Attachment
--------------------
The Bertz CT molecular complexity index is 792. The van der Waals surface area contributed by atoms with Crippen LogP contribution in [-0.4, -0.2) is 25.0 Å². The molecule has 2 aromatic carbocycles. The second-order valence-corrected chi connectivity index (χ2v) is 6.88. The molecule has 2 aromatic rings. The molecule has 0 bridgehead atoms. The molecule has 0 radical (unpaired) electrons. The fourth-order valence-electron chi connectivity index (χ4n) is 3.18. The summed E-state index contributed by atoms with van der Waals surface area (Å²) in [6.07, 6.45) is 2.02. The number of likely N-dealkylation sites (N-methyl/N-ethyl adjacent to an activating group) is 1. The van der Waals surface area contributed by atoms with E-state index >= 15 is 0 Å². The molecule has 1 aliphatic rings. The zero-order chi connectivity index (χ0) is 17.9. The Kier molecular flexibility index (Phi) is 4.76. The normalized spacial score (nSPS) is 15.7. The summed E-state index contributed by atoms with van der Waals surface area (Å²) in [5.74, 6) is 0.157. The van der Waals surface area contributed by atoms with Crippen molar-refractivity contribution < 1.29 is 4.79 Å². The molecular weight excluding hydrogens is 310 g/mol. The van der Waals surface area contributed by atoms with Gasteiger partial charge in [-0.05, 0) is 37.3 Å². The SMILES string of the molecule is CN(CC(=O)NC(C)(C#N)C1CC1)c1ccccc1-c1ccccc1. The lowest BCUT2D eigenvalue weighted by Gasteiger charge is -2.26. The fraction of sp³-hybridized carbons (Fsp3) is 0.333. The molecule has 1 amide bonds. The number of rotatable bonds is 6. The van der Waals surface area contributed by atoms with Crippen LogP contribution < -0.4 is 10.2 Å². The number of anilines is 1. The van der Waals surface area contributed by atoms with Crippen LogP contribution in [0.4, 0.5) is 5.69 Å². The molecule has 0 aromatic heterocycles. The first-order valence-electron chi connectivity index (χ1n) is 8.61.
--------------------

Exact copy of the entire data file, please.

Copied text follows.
The Bertz CT molecular complexity index is 792. The van der Waals surface area contributed by atoms with Crippen LogP contribution in [-0.4, -0.2) is 25.0 Å². The molecule has 2 aromatic carbocycles. The second-order valence-corrected chi connectivity index (χ2v) is 6.88. The molecule has 2 aromatic rings. The molecule has 0 bridgehead atoms. The molecule has 0 radical (unpaired) electrons. The fourth-order valence-electron chi connectivity index (χ4n) is 3.18. The summed E-state index contributed by atoms with van der Waals surface area (Å²) in [6.07, 6.45) is 2.02. The number of likely N-dealkylation sites (N-methyl/N-ethyl adjacent to an activating group) is 1. The van der Waals surface area contributed by atoms with E-state index >= 15 is 0 Å². The molecule has 1 aliphatic rings. The zero-order chi connectivity index (χ0) is 17.9. The Kier molecular flexibility index (Phi) is 4.76. The normalized spacial score (nSPS) is 15.7. The summed E-state index contributed by atoms with van der Waals surface area (Å²) in [5.74, 6) is 0.157. The van der Waals surface area contributed by atoms with Crippen molar-refractivity contribution < 1.29 is 4.79 Å². The molecular weight excluding hydrogens is 310 g/mol. The van der Waals surface area contributed by atoms with Gasteiger partial charge in [-0.05, 0) is 37.3 Å². The SMILES string of the molecule is CN(CC(=O)NC(C)(C#N)C1CC1)c1ccccc1-c1ccccc1. The lowest BCUT2D eigenvalue weighted by Gasteiger charge is -2.26. The fraction of sp³-hybridized carbons (Fsp3) is 0.333. The molecule has 1 amide bonds. The number of rotatable bonds is 6. The van der Waals surface area contributed by atoms with Crippen LogP contribution < -0.4 is 10.2 Å². The number of anilines is 1. The van der Waals surface area contributed by atoms with Crippen LogP contribution in [0.4, 0.5) is 5.69 Å². The molecule has 0 aromatic heterocycles. The first-order valence-electron chi connectivity index (χ1n) is 8.61.